News Release

Scientists call for climate projections as part of more robust biodiversity conservation

Research in the Peruvian Andes highlights critical climate threats to montane forests and urges for current conservation plans to take climate projections into account

Peer-Reviewed Publication

The Alliance of Bioversity International and the International Center for Tropical Agriculture

Conservation Planning in Tropical Forests Rarely Takes Climate into Account

image: Scientists note that climate change is expected to impact 58% of montane forest in the Peruvian Andes. view more 

Credit: Alliance of Bioversity and CIAT / N.Palmer

Scientists have called for the use of climate projections in conservation planning, to ensure that areas most at risk from biodiversity loss and climate impacts are protected. Protected areas are often created in areas of low population density and remote locations, rather than because of their biodiversity conservation potential. Conservation planning in tropical forests especially tends to be less rigorous and climate rarely taken into account, they said.

But climate projections and science-based information are critical to actively seek out and safeguard areas where species are most at risk and ecosystems are fast declining, said authors of the paper titled: "Assessment of Potential Climate Change Impacts on Montane Forests in the Peruvian Andes: Implications for Conservation Prioritization," published in the peer-reviewed journal Forests.

The research finds that climate change is expected to impact 58% of montane forest in the Peruvian Andes -- part of the Tropical Andes, the most biodiverse area on the planet - particularly between 800 and 1,200 meters above sea level. For this reason, conservation plans and policies must take climate change impacts into account, to ensure habitats and species are protected in areas where shocks are expected to be most severe.

Vincent Bax, author and socio-ecological system researcher at HZ University of Applied Sciences, said: "In mountainous areas, habitats change very quickly at different elevations. With climate change, if species are forced to move higher up, they may not be able to quickly adapt to cooler temperatures or higher elevations, and eventually could become extinct. Current conservation plans usually focus on protecting habitats and species as they are now. What we're saying is that we need to use climate projections, and the latest scientific data we have, to protect the most ecologically sensitive areas, now and in future."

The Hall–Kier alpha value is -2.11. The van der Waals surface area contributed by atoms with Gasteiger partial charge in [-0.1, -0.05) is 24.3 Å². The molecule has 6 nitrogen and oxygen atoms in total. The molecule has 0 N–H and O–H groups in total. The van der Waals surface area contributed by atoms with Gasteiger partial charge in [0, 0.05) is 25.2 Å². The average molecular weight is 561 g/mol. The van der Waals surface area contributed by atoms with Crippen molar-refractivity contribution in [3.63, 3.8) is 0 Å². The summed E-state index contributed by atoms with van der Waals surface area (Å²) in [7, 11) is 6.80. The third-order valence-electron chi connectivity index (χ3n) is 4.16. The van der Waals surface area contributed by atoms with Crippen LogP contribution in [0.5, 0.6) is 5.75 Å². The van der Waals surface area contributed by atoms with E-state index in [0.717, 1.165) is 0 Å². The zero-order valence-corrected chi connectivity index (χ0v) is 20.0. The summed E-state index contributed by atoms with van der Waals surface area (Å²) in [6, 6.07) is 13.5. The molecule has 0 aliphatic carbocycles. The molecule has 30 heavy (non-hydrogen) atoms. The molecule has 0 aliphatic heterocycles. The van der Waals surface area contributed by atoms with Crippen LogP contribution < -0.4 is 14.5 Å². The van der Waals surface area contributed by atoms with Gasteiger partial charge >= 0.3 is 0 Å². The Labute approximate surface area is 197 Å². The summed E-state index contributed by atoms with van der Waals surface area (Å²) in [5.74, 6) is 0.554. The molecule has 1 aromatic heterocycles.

Including current and future climatic projections in conservation efforts will help build more resilient and adaptive plans globally, to prevent massive habitat destruction, said authors. They urge policy makers, local, regional and national planners, to look at more efficient planning which delivers more effective bang for the conservation buck. This includes acting now to include rigorous scientific data and proactive solutions to protect changing habitats and species, instead of adopting reactive conservation measures, they noted.

Author and senior Environmental Scientist at the Alliance, Wendy Francesconi, said: "This research approach to conservation planning can be used in other regions and countries, as the methods are applicable to other ecosystems and mountain forests that will likely be affected by climate change. Natural systems are in constant change, and ecosystems either must adapt or go extinct. In that sense, we must approach conservation using an adaptive management framework, as a process that is not static, but constantly changing and evolving."

"Modeling approaches that predict how climate-induced changes ¬- such as temperature increases, precipitation fluctuations, floods, droughts, fires and others - affect ecosystems and species populations, help us manage these areas in a proactive manner," said Francesconi. "Such information can help design or manage protected areas in response to changes, facilitating their recovery. Protecting an area is not the end of the story. As climate change and other threats persist, our approach to conservation should be dynamic, creative and innovative."

According to the 2020 global Living Planet Index, between 1970 and 2016, there was a 68% fall in monitored populations of mammals, birds, amphibians, reptiles and fish. "That is a huge loss in biodiversity, and it's alarming," Francesconi added. "Now is the time to come together and help implement measures to reduce this detrimental loss, especially in light of potentially devastating added impacts that climate change can unfold over the next 50 - 100 years if we do not take action."

Augusto Carlos Castro-Nunez, author and senior low emissions food systems scientist at the Alliance, added: "Although this paper focuses on biodiversity conservation and adaptation action, the proposed approaches are useful for all of Peru's efforts to meet commitments under the three Rio conventions, including efforts for Reducing Emissions from Deforestation and Forest Degradation (REDD+), which mostly consider pressure on forests due to anthropogenic causes and do not incorporate climate uncertainties."


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